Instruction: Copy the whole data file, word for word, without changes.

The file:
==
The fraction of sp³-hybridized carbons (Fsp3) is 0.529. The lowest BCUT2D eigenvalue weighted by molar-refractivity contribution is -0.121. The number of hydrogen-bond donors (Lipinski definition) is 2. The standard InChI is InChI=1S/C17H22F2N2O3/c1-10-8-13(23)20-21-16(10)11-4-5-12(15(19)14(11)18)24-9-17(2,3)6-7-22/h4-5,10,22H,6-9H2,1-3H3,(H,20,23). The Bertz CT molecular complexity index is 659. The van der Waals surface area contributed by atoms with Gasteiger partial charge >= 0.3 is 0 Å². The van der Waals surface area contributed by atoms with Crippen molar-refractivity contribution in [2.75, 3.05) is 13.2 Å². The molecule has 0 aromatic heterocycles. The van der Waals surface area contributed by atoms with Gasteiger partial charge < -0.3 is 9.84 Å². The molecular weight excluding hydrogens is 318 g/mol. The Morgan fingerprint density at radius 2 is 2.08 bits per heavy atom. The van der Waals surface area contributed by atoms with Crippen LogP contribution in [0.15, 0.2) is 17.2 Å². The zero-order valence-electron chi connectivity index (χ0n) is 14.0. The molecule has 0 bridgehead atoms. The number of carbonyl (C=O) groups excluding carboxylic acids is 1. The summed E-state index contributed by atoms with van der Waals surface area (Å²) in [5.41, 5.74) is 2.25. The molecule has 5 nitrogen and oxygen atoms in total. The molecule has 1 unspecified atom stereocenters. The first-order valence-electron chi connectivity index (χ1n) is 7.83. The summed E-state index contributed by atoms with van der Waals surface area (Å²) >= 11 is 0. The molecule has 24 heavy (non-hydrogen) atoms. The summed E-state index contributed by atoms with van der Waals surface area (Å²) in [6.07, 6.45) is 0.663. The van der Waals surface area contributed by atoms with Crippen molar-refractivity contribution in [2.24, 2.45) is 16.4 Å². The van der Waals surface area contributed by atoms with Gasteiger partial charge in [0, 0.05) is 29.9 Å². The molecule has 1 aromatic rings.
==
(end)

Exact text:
The fraction of sp³-hybridized carbons (Fsp3) is 0.529. The lowest BCUT2D eigenvalue weighted by molar-refractivity contribution is -0.121. The number of hydrogen-bond donors (Lipinski definition) is 2. The standard InChI is InChI=1S/C17H22F2N2O3/c1-10-8-13(23)20-21-16(10)11-4-5-12(15(19)14(11)18)24-9-17(2,3)6-7-22/h4-5,10,22H,6-9H2,1-3H3,(H,20,23). The Bertz CT molecular complexity index is 659. The van der Waals surface area contributed by atoms with Gasteiger partial charge >= 0.3 is 0 Å². The van der Waals surface area contributed by atoms with Crippen molar-refractivity contribution in [2.75, 3.05) is 13.2 Å². The molecule has 0 aromatic heterocycles. The van der Waals surface area contributed by atoms with Gasteiger partial charge < -0.3 is 9.84 Å². The molecular weight excluding hydrogens is 318 g/mol. The Morgan fingerprint density at radius 2 is 2.08 bits per heavy atom. The van der Waals surface area contributed by atoms with Crippen LogP contribution in [0.15, 0.2) is 17.2 Å². The zero-order valence-electron chi connectivity index (χ0n) is 14.0. The molecule has 0 bridgehead atoms. The number of carbonyl (C=O) groups excluding carboxylic acids is 1. The summed E-state index contributed by atoms with van der Waals surface area (Å²) in [5.41, 5.74) is 2.25. The molecule has 5 nitrogen and oxygen atoms in total. The molecule has 1 unspecified atom stereocenters. The first-order valence-electron chi connectivity index (χ1n) is 7.83. The summed E-state index contributed by atoms with van der Waals surface area (Å²) >= 11 is 0. The molecule has 24 heavy (non-hydrogen) atoms. The summed E-state index contributed by atoms with van der Waals surface area (Å²) in [6.07, 6.45) is 0.663. The van der Waals surface area contributed by atoms with Crippen molar-refractivity contribution in [2.24, 2.45) is 16.4 Å². The van der Waals surface area contributed by atoms with Gasteiger partial charge in [0, 0.05) is 29.9 Å². The molecule has 1 aromatic rings.